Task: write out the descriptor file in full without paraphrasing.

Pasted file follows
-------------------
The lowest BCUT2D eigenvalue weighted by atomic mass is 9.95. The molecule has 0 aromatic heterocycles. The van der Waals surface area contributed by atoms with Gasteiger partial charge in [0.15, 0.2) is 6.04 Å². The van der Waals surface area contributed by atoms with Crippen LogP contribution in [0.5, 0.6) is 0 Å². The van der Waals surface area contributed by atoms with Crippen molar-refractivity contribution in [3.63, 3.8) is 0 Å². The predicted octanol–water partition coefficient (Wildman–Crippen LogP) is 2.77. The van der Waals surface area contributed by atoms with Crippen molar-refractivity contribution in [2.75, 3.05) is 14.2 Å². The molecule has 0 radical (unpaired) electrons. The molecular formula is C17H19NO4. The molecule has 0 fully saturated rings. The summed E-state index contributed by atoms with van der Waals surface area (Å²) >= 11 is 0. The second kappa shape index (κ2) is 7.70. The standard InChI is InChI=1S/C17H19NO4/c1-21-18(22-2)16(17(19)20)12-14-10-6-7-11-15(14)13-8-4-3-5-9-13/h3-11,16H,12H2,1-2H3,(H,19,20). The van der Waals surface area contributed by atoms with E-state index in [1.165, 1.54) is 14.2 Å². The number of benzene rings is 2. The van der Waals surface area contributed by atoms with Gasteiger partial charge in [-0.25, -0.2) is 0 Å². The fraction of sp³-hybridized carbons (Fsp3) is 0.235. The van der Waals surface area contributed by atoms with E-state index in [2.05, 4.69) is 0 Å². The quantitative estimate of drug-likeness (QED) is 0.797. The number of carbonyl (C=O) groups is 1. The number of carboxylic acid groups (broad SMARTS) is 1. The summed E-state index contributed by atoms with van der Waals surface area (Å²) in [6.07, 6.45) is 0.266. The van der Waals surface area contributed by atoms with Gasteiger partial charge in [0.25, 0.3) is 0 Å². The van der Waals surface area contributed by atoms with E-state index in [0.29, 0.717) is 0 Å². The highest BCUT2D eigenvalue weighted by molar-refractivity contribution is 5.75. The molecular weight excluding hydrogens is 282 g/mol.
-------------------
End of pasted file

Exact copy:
The lowest BCUT2D eigenvalue weighted by atomic mass is 9.95. The molecule has 0 aromatic heterocycles. The van der Waals surface area contributed by atoms with Gasteiger partial charge in [0.15, 0.2) is 6.04 Å². The van der Waals surface area contributed by atoms with Crippen LogP contribution in [0.5, 0.6) is 0 Å². The van der Waals surface area contributed by atoms with Crippen molar-refractivity contribution in [3.63, 3.8) is 0 Å². The predicted octanol–water partition coefficient (Wildman–Crippen LogP) is 2.77. The van der Waals surface area contributed by atoms with Crippen molar-refractivity contribution in [2.75, 3.05) is 14.2 Å². The molecule has 0 radical (unpaired) electrons. The molecular formula is C17H19NO4. The molecule has 0 fully saturated rings. The summed E-state index contributed by atoms with van der Waals surface area (Å²) >= 11 is 0. The second kappa shape index (κ2) is 7.70. The standard InChI is InChI=1S/C17H19NO4/c1-21-18(22-2)16(17(19)20)12-14-10-6-7-11-15(14)13-8-4-3-5-9-13/h3-11,16H,12H2,1-2H3,(H,19,20). The van der Waals surface area contributed by atoms with E-state index in [1.165, 1.54) is 14.2 Å². The number of benzene rings is 2. The van der Waals surface area contributed by atoms with Gasteiger partial charge in [-0.25, -0.2) is 0 Å². The fraction of sp³-hybridized carbons (Fsp3) is 0.235. The van der Waals surface area contributed by atoms with E-state index in [2.05, 4.69) is 0 Å². The quantitative estimate of drug-likeness (QED) is 0.797. The number of carbonyl (C=O) groups is 1. The number of carboxylic acid groups (broad SMARTS) is 1. The summed E-state index contributed by atoms with van der Waals surface area (Å²) in [6.07, 6.45) is 0.266. The van der Waals surface area contributed by atoms with Gasteiger partial charge in [0.25, 0.3) is 0 Å². The van der Waals surface area contributed by atoms with E-state index in [0.29, 0.717) is 0 Å². The highest BCUT2D eigenvalue weighted by molar-refractivity contribution is 5.75. The molecular weight excluding hydrogens is 282 g/mol.